Realist, not conformist analysis of the latest financial, business and political news

But Why Would It Take 18 Months To Restart Eurostar?

The claims about why the British government – that is, your and my wallets – should subsidise something owned by the French government are getting ever more desperate. The background is that Eurostar is losing a bundle – hey, it’s international travel during a lockdown on international travel. It’s largely owned by the Frogs through their national train operator. They started out by demanding that the British government bail it out. The requests have become politer as it was obvious that that wasn’t going to work. But as they’ve become politer so have the excuses become weaker:

Eurostar has struck a deal with its lenders to refinance hundreds of millions of pounds of debts, paving the way to re-open talks with ministers over financial support from British taxpayers.

OK, so they need less than they did. The first approach having been rebuffed, that’s good. But look at what they’re now saying:

UK support would be made on the basis that if Eurostar collapsed, Britain could left without a rail link under the English Channel for up to two years, insiders added.

Well, yes, if that French government owned company simply shut up shop and walked away then there could be a gap in the service.

And yet that’s not how corporate bankruptcies happen, is it? An administrator in bankruptcy is appointed. Whose task is to maximise the returns from the assets in favour of all investors – both equity and debt although with different emphases.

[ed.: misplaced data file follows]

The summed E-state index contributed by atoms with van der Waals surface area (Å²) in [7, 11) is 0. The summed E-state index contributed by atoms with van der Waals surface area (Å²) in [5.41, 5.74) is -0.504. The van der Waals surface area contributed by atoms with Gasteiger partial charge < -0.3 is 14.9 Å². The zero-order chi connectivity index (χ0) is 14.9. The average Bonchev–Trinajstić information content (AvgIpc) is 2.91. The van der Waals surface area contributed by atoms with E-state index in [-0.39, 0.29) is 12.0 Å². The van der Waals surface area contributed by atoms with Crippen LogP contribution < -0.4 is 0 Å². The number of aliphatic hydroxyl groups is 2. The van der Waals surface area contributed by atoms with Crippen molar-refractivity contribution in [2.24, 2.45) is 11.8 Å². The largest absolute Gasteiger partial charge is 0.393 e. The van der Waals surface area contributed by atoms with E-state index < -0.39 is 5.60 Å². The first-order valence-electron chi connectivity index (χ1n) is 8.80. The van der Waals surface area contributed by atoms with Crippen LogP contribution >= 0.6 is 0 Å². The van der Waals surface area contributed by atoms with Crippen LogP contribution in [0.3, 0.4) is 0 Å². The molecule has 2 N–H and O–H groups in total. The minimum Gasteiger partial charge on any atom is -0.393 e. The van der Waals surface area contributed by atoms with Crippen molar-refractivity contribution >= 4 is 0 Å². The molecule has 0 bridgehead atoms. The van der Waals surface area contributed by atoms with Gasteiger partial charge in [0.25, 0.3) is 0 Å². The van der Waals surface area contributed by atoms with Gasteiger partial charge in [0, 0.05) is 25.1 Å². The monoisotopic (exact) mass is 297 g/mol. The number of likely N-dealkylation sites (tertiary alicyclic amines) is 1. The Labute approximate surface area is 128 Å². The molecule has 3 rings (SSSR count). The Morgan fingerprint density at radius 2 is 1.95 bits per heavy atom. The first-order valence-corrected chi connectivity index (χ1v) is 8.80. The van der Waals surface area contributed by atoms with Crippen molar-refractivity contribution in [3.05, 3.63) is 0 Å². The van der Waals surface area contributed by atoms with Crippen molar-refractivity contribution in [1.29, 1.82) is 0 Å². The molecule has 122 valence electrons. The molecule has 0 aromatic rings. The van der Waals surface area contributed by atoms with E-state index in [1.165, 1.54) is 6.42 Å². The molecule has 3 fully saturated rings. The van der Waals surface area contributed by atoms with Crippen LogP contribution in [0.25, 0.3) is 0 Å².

So, a tunnel or train services that is still operating has more value than one where they’ve all just walked away? Clearly, the still operating service has more value. So, the service, even given the bankruptcy of the current legal wrapper of it will continue to operate.

Sure, it might well take 18 months to get a new company in there, feet under the table, fully capitalised and all tickety boo. But the idea that corporate bankruptcy means the immediate liquidation of the service is nonsense. As all involved do actually know as well.

Sure, they’re asking for less money now but the excuses are getting ever weaker too. Paris should cough up to protect their own investment and if they don’t then sell it off – through the administrator – to the highest bidder. Job done.

After all, we have been here before. The tunnel itself went bust and they didn’t go fill it in again, did they?

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decnine
decnine
25 days ago

Maybe administrators do things differently in France?

Esteban
Esteban
24 days ago

If this is anything like every gov’t train project in the U.S. the cost will ultimately be 3-10 times what they’re claiming.

Quentin Vole
Quentin Vole
24 days ago
Reply to  Esteban

See also: HS2.

Spike
Spike
24 days ago

As with the 2008 mortgage “meltdown” and many “crises” since—The alternative to gov’t activism is claimed to be perfect vacuum.

Barks
Barks
24 days ago
Reply to  Spike

The apocalypse is always a zero-sum situation.

Boganboy
Boganboy
24 days ago

Consider the advantages. The UK is then cut off from Europe. Some old WW2 destroyers to sink the illegal immigrants, and most of Britains’ problems are solved.

Addolff
Addolff
24 days ago
Reply to  Boganboy

“The UK is then cut off from Europe”. Sorry Boganboy, you’ve got it the wrong way round old chap: “Fog in Channel – Continent Cut Off”.

Michael van der Riet
Michael van der Riet
24 days ago

If it’s losing money on operations, it’s doubtful that it has more value as a going concern. In my experience with startups and turnarounds, often the best option is to weld the doors closed.

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